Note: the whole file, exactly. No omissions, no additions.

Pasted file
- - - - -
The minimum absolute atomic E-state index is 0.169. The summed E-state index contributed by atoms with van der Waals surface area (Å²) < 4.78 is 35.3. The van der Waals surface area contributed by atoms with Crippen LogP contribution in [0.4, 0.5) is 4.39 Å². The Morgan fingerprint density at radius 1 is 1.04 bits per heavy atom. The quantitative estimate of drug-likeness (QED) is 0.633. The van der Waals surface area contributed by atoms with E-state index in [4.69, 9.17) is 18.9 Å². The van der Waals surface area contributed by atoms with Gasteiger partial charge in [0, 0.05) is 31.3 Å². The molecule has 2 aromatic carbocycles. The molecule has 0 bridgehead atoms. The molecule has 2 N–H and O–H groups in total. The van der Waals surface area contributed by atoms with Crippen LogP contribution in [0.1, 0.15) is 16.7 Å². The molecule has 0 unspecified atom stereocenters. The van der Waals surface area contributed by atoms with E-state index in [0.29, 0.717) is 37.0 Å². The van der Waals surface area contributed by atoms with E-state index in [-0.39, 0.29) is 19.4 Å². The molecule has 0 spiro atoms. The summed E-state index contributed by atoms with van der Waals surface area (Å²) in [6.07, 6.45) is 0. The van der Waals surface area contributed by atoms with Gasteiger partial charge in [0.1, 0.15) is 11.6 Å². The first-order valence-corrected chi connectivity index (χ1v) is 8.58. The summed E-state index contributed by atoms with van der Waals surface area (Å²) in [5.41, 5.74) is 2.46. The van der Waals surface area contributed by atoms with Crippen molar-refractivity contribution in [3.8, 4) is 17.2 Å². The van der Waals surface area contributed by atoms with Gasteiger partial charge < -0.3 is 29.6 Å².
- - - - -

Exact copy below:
The minimum absolute atomic E-state index is 0.169. The summed E-state index contributed by atoms with van der Waals surface area (Å²) < 4.78 is 35.3. The van der Waals surface area contributed by atoms with Crippen LogP contribution in [0.4, 0.5) is 4.39 Å². The Morgan fingerprint density at radius 1 is 1.04 bits per heavy atom. The quantitative estimate of drug-likeness (QED) is 0.633. The van der Waals surface area contributed by atoms with E-state index in [4.69, 9.17) is 18.9 Å². The van der Waals surface area contributed by atoms with Gasteiger partial charge in [0, 0.05) is 31.3 Å². The molecule has 2 aromatic carbocycles. The molecule has 0 bridgehead atoms. The molecule has 2 N–H and O–H groups in total. The van der Waals surface area contributed by atoms with Crippen LogP contribution in [0.1, 0.15) is 16.7 Å². The molecule has 0 unspecified atom stereocenters. The van der Waals surface area contributed by atoms with E-state index in [0.29, 0.717) is 37.0 Å². The van der Waals surface area contributed by atoms with E-state index in [-0.39, 0.29) is 19.4 Å². The molecule has 0 spiro atoms. The summed E-state index contributed by atoms with van der Waals surface area (Å²) in [6.07, 6.45) is 0. The van der Waals surface area contributed by atoms with Gasteiger partial charge in [0.1, 0.15) is 11.6 Å². The first-order valence-corrected chi connectivity index (χ1v) is 8.58. The summed E-state index contributed by atoms with van der Waals surface area (Å²) in [5.41, 5.74) is 2.46. The van der Waals surface area contributed by atoms with Crippen molar-refractivity contribution in [3.8, 4) is 17.2 Å². The van der Waals surface area contributed by atoms with Gasteiger partial charge < -0.3 is 29.6 Å².